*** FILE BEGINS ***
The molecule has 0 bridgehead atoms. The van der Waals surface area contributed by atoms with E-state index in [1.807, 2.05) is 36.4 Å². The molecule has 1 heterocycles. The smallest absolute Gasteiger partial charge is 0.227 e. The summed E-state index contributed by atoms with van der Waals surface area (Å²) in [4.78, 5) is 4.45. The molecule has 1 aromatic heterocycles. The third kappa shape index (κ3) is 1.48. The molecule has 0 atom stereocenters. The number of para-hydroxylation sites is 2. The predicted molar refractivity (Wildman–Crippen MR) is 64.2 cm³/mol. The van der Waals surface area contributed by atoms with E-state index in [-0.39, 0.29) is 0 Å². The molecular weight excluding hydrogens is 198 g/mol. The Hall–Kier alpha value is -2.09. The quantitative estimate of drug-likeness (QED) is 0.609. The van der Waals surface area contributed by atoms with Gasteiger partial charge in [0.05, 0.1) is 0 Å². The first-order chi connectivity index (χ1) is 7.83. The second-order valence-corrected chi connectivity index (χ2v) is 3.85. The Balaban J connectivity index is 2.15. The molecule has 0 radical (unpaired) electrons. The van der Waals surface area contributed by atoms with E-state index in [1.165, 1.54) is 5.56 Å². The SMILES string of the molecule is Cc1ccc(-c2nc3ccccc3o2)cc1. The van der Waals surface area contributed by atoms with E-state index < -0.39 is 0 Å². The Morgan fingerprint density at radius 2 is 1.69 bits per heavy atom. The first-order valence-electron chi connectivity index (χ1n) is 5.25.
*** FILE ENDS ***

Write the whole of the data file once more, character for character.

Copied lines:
The molecule has 0 bridgehead atoms. The van der Waals surface area contributed by atoms with E-state index in [1.807, 2.05) is 36.4 Å². The molecule has 1 heterocycles. The smallest absolute Gasteiger partial charge is 0.227 e. The summed E-state index contributed by atoms with van der Waals surface area (Å²) in [4.78, 5) is 4.45. The molecule has 1 aromatic heterocycles. The third kappa shape index (κ3) is 1.48. The molecule has 0 atom stereocenters. The number of para-hydroxylation sites is 2. The predicted molar refractivity (Wildman–Crippen MR) is 64.2 cm³/mol. The van der Waals surface area contributed by atoms with E-state index in [-0.39, 0.29) is 0 Å². The molecular weight excluding hydrogens is 198 g/mol. The Hall–Kier alpha value is -2.09. The quantitative estimate of drug-likeness (QED) is 0.609. The van der Waals surface area contributed by atoms with Gasteiger partial charge in [0.05, 0.1) is 0 Å². The first-order chi connectivity index (χ1) is 7.83. The second-order valence-corrected chi connectivity index (χ2v) is 3.85. The Balaban J connectivity index is 2.15. The molecule has 0 radical (unpaired) electrons. The van der Waals surface area contributed by atoms with E-state index in [1.165, 1.54) is 5.56 Å². The SMILES string of the molecule is Cc1ccc(-c2nc3ccccc3o2)cc1. The van der Waals surface area contributed by atoms with E-state index < -0.39 is 0 Å². The Morgan fingerprint density at radius 2 is 1.69 bits per heavy atom. The first-order valence-electron chi connectivity index (χ1n) is 5.25.